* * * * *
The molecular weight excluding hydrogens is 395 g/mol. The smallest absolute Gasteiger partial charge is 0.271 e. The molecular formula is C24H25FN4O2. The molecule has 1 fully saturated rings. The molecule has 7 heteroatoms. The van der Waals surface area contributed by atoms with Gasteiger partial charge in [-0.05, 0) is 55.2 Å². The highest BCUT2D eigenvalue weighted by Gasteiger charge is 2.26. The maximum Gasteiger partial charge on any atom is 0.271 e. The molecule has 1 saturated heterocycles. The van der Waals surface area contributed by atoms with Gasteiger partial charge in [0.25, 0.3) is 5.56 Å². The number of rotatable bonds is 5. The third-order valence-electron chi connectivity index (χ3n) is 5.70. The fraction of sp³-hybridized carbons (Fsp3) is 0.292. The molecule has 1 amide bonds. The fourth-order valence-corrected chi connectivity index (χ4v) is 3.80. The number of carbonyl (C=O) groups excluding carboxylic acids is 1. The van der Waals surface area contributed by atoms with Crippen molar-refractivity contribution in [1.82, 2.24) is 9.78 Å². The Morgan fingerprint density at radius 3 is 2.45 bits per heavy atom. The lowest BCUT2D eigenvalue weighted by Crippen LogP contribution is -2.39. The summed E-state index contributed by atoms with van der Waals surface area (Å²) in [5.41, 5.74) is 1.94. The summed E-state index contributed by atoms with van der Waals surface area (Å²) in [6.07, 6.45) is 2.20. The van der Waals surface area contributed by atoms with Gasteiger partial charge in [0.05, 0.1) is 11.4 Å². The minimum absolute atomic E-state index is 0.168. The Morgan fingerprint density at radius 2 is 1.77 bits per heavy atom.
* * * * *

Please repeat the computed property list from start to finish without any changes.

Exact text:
The molecular weight excluding hydrogens is 395 g/mol. The smallest absolute Gasteiger partial charge is 0.271 e. The molecular formula is C24H25FN4O2. The molecule has 1 fully saturated rings. The molecule has 7 heteroatoms. The van der Waals surface area contributed by atoms with Gasteiger partial charge in [-0.05, 0) is 55.2 Å². The highest BCUT2D eigenvalue weighted by Gasteiger charge is 2.26. The maximum Gasteiger partial charge on any atom is 0.271 e. The molecule has 1 saturated heterocycles. The van der Waals surface area contributed by atoms with Gasteiger partial charge in [0.25, 0.3) is 5.56 Å². The number of rotatable bonds is 5. The third-order valence-electron chi connectivity index (χ3n) is 5.70. The fraction of sp³-hybridized carbons (Fsp3) is 0.292. The molecule has 1 amide bonds. The fourth-order valence-corrected chi connectivity index (χ4v) is 3.80. The number of carbonyl (C=O) groups excluding carboxylic acids is 1. The van der Waals surface area contributed by atoms with Crippen molar-refractivity contribution in [1.82, 2.24) is 9.78 Å². The Morgan fingerprint density at radius 3 is 2.45 bits per heavy atom. The lowest BCUT2D eigenvalue weighted by Crippen LogP contribution is -2.39. The summed E-state index contributed by atoms with van der Waals surface area (Å²) in [5.41, 5.74) is 1.94. The summed E-state index contributed by atoms with van der Waals surface area (Å²) in [6.07, 6.45) is 2.20. The van der Waals surface area contributed by atoms with Gasteiger partial charge in [0.05, 0.1) is 11.4 Å². The minimum absolute atomic E-state index is 0.168. The Morgan fingerprint density at radius 2 is 1.77 bits per heavy atom.